[Source: China Economic Net, September 11, 2007, from The Bund Pictorial Magazine (Shanghai)]
Because she was not up for a best actress award at this year's Venice Film Festival, Joan Chen did not have the "envelope angst" such nominees encounter. And she didn't mind this at all. As a favorite actress sought out by two major directors, Ang Lee and Jiang Wen, she enthusiastically put all she had into her roles, and as for attending the festival she said "You give it your best and that's it."
Joan Chen and "Little Flower": Forever Linked in Chinese Movie History
Joan Chen, Zhang Ziyi and Jiang Wen appeared on screen together in the 2006 artistic romance, "Jasmine Women," which related the destinies of three generations of women against the changing historical background of 20th Century China. After struggling to succeed in Hollywood for some years, Joan Chen again donned a traditional blue brocaded qipao [aka cheongsam] to portray Zhang Ziyi's mother in "Jasmine Women." If Maggie Cheung in a qipao was the ideal representative of the Hong Kong woman in "In the Mood For Love," Joan Chen was the undoubted Shanghai woman in "Jasmine Women."
At the 64th Venice Film Festival, two new films in which Joan Chen has important roles, "Lust, Caution" and "The Sun Also Rises," were in competition for the Golden Lion award. Ang Lee praised Chen by saying that without her scenes at the mahjong table "Lust, Caution" would have totally lacked the atmosphere it needed. Jiang Wen said that when he began work on the "Sun Also Rises" screenplay, he pictured Joan Chen in the role of Doctor Lin from the start.
Chen was born in Shanghai to a family of doctors, and by the age of 14 she was living in a dormitory at the Shanghai Film Studio. Filming of "Little Flower," her success breakthrough in China, was completed in Shanghai. Although she worked for only five years in Chinese motion pictures before leaving for the United States, Chen's aura of the Shanghai woman was still strong after her return.
In the first mahjong scene in "Lust, Caution," Joan Chen is the very image of the mistress of a wealthy Nationalist Party household. Her every movement, her speech, all reflect the power of her position, and there is no doubt the other women at the table are beneath her in status. Facing Chen's Mrs. Yi, Tang Wei's character of Wang Jiazhi is a bit uncertain as to how to handle it. And while Chen's Mrs. Yi is obviously not the leading female character in "Lust, Caution," just by having his camera linger momentarily on her face, Ang Lee communicates the power she holds. She is in total control, not just of the mahjong table, and as she plays, Mrs. Yi points the way to the entire story.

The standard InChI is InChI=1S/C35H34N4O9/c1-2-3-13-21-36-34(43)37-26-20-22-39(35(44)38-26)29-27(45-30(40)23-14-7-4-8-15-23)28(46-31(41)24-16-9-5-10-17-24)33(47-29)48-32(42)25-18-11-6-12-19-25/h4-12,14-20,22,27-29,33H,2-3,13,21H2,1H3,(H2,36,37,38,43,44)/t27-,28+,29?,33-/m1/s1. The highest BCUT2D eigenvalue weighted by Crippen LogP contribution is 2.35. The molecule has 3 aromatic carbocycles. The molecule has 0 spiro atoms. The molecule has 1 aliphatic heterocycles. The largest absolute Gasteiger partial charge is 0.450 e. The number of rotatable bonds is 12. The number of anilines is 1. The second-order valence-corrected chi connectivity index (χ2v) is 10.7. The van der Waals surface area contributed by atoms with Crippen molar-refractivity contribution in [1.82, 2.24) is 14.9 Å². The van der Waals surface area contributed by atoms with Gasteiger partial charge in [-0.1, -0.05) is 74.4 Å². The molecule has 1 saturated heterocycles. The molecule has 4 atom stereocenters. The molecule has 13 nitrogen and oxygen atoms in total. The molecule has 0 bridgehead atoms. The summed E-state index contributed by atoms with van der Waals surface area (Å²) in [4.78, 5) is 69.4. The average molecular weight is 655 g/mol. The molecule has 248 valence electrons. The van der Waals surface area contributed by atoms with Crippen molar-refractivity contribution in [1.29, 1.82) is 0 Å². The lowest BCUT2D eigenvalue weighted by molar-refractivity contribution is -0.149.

There is still a trace of Shanghai dialect in Joan Chen's Mandarin. On the big screen, her Shanghai Mandarin sounds quite different from Tang Wei's. Chen, who was born and grew up in Shanghai, often dresses very well, but there can be exceptions: at a press briefing in Venice, she showed up wearing a white T-shirt and jeans. Chen herself rated her performance in "Lust, Caution" as "not high": "My acting was too inhibited, and I think the key to that was the character had no true self. She knew some truths in her heart, but outwardly she never let them show. However, director Ang Lee finally arranged for Mr. and Mrs. Yi to have a long talk, and this completed her character a bit more. This was unlike in the story, where Mrs. Yi was just a symbolic figure."
Very Feminine in "The Sun Also Rises"
"Lust, Caution" is not the first Eileen Chang story adaptation that Joan Chen has appeared in. In 1994, she was Winston Chao's "Red Rose" in "Red Rose, White Rose," directed by Stanley Kwan and scripted by Edward Lam. That character was closer to the role Chen has in "The Sun Also Rises," very sexy and very feminine. During press interviews, Chen said that Jiang Wen sought her for the role of Doctor Lin because she and the character had many common life experiences. Chen is herself the daughter of doctors, and she had always thought she would become one as well. Chen also experienced the years of upheaval in China, so she and Jiang Wen have a mutual understanding of Chinese people's lives, feelings and opinions during that era.
Jiang Wen has an interesting view of Joan Chen's character in "The Sun Also Rises." He says that his image of her is that she is always "moist." But if you take this description to mean he imagines Chen's character as a dissapated, unconventional woman, you would be absolutely wrong. Chen herself describes her character as someone with little understanding of human affairs, who also cannot hide her own feelings.
In Venice, Joan Chen trod the red carpet twice, before the showings of "Lust, Caution" and "The Sun Also Rises." Dressed up and looking quite sexy, her appearance widened the eyes of many Hong Kong reporters who were not that familiar with her previously. At the "Sun Also Rises" cocktail party, even the distinguished foreign guests in attendance weren't able to ignore her. It's a little regretable that some of the foreigners only knew of and talked about Zhang Ziyi, but were unfamiliar with Joan Chen, whose success came much earlier. Some even mistook Chen for Michelle Yeoh.
But there is no doubt that Joan Chen is a fine actress. Even after she had won the "Popular Cinema" magazine's Hundred Flowers award for her performance in "Little Flower," the magazine's readers continued to send in ballots for her. Filmgoers' affection for "Little Flower" was something that puzzled Chen for a time.
In the early 1990s, when Chen was taking advanced acting training in far-off America, she appeared in some daring movie and TV scenes in which she was partly unclothed. This behavior resulted in some severe criticism of her among some film fans back home. Chen herself thought this was not that big a deal, for as she told reporters, she needed to develop her acting, she needed acting work, and she needed the income that work would bring. More importantly, she said, "I can't stay 'Little Flower' forever."